Despite their possible utility, a lot of these scores (many of which I did not go over) may not be worth your time. A review of 15 publications and over 59,000 patients found that, in general, many did not perform that well, with most of the AUC for the ROC ranging from 0.6-0.91 for both derivation and validation cohorts (14). Here, the authors defined the low-risk group as having a <3% rate of bacteremia and high risk as those with >30% risk.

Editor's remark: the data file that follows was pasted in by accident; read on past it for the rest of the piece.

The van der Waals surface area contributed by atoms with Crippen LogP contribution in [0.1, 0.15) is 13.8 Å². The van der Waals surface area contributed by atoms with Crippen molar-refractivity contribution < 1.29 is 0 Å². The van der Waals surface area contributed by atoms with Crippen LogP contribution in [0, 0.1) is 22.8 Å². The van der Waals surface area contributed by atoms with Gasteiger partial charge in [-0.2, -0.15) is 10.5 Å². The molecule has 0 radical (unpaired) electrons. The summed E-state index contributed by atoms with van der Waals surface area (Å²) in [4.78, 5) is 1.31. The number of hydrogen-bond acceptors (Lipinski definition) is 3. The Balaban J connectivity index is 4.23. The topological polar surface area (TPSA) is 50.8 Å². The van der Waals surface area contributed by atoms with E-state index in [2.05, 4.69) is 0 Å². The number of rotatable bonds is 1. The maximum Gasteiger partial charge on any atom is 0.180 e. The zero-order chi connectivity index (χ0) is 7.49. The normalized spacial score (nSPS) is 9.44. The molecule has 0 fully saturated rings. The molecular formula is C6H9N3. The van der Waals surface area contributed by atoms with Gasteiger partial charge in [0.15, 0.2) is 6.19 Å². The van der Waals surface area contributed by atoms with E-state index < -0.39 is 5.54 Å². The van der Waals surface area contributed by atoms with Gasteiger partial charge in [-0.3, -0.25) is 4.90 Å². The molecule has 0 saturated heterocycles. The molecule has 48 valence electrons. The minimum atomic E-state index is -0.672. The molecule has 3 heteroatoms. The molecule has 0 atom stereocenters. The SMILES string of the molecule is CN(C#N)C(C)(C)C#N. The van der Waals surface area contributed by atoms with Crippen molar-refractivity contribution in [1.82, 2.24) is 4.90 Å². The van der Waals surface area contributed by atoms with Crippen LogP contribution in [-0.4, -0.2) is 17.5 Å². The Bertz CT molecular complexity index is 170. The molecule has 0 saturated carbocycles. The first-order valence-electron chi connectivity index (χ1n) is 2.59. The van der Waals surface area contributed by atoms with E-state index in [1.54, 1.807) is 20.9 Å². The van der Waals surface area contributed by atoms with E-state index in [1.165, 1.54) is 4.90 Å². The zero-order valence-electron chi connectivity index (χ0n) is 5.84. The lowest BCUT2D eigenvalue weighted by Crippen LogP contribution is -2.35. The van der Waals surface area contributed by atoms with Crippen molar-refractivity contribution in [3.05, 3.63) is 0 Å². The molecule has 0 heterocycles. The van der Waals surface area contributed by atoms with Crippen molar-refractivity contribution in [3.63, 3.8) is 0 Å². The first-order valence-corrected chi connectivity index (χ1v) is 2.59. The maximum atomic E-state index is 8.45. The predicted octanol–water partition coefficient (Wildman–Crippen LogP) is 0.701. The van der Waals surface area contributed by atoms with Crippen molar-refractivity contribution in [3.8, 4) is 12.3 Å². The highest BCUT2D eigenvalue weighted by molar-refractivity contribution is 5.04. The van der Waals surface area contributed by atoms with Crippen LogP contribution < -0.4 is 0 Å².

The point here is not necessarily to tell you about the scores, but rather to give you a feel about the possible variables to consider when deciding when to get cultures. Fever or leukocytosis by themselves may not necessarily be enough to warrant you to look for a bacteremia. Fever in someone with liver disease or solid organ transplant, someone with high fevers, those who meet SIRS criteria or those with central lines may always warrant a blood culture. As things progress, it seems that computerized decision support systems may come into play. For instance, a multinational cohort study used the TREAT computerized decision support system as a tool to detect bacteremia, though the AUC-ROC was 0.68 for the one cohort while it was 0.70 for another (15). Notably, those patients who were deemed low risk by the system had a rate of bacteremia ranging from 1.3%-2.4%, suggesting this could be used as a tool to identify low risk patients and forego blood cultures. All told, one can use their clinical gestalt to rule out patients who need blood cultures, and one of the simplest one to use is the SIRS criteria along with risk factors for endocarditis like indwelling line. In the future, I’ll talk about things such as PCT, CRP, and eosinopenia and their utility for predicting bacteremia.